- Poster presentation
- Open Access
Factors associated with intensive care morbidity following surgical repair of tetralogy of fallot
© BioMed Central Ltd. 2010
- Published: 1 March 2010
- Peritoneal Dialysis
- Intubation Time
- Junctional Ectopic Tachycardia
- Postoperative Ventilation
- Transannular Patch
The outcome of surgical repair of tetralogy of fallot (TOF) is a useful benchmark for the assessment of congenital cardiac surgical programs. The aim of this study was to describe postoperative morbidity following TOF repair and assess the factors linked to a longer duration of postoperative ventilation.
Retrospective study of all patients admitted to cardiac intensive care between January 2003 and December 2008 following classic TOF repair. More complex repairs were excluded. Factors were investigated for a relationship with intubation hours using linear regression analysis. Intubation hours were log transformed for the analysis since the data were skewed.
A total of 174 children were included, 97 (56%) male, of whom 31 (18%) had previous palliation with a BT shunt and 23 (13%) had extra medical problems. The median age at repair was 8.9 (range 1.6 to 112.8) months and the median weight was 8.2 (3.5 to 28.5) kg. The median cardiopulmonary bypass (CPB) time was 101 (42 to 292) minutes and 94 (54%) required transannular patch. The median postoperative intubation time was 23 (0 to 566) hours and 11 patients (6%) did not require postoperative ventilation. The median ICU stay was 66 (13 to 791) hours and there was one early death before hospital discharge. One hundred and seventy (95%) patients received an inodilator. Postoperative complications included renal failure and fluid overload requiring peritoneal dialysis (PD) in 31 (17%); junctional ectopic tachycardia (JET) in 29 (16%); other arrhythmias in 10 (6%), delayed chest closure in six (3%) of which two had emergency mediastinal exploration due to bleeding and ECMO in one patient. A multiple regression model for the outcome measure intubation hours indicated that younger age at repair (P = 0.03), associated medical problems (P = 0.04), longer CPB time (P = 0.057), JET, PD, noradrenalin use and adrenaline use (P < 0.01 for all) were independently linked with longer postoperative ventilation times.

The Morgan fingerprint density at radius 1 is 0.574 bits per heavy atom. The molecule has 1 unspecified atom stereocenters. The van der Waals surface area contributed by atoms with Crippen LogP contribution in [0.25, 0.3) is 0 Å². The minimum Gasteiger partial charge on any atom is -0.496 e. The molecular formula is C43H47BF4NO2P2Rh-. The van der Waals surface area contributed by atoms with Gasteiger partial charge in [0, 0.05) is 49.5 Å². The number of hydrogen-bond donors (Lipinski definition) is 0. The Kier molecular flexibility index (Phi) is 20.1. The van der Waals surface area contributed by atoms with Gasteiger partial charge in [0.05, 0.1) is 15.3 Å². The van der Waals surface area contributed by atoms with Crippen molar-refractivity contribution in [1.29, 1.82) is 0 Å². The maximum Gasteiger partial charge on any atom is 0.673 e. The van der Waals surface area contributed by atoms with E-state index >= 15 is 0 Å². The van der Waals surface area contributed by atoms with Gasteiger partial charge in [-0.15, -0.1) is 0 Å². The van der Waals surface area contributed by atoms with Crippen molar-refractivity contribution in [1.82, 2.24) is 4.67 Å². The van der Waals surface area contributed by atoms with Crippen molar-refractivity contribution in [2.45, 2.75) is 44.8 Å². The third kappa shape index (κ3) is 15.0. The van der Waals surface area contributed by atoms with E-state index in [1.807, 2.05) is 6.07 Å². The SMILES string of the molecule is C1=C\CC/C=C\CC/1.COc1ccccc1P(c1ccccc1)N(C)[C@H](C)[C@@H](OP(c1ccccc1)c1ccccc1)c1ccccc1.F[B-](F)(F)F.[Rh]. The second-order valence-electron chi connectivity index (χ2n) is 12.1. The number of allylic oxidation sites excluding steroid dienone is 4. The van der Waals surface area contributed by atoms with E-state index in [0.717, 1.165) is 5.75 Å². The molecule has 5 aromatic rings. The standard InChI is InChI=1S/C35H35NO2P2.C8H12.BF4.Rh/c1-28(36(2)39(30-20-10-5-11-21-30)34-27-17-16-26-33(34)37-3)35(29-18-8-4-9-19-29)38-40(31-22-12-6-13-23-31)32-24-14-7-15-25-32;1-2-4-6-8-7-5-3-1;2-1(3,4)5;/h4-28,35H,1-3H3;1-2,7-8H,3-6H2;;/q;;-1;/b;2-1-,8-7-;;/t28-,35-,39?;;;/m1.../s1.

Younger children, those with extra medical problems and children that required higher levels of inotropes (probably reflecting low cardiac output syndrome), had longer intubation times. The commonest and most important complications that influenced duration of ventilation were JET and PD. In our series, mortality and length of stay were comparable with other published data.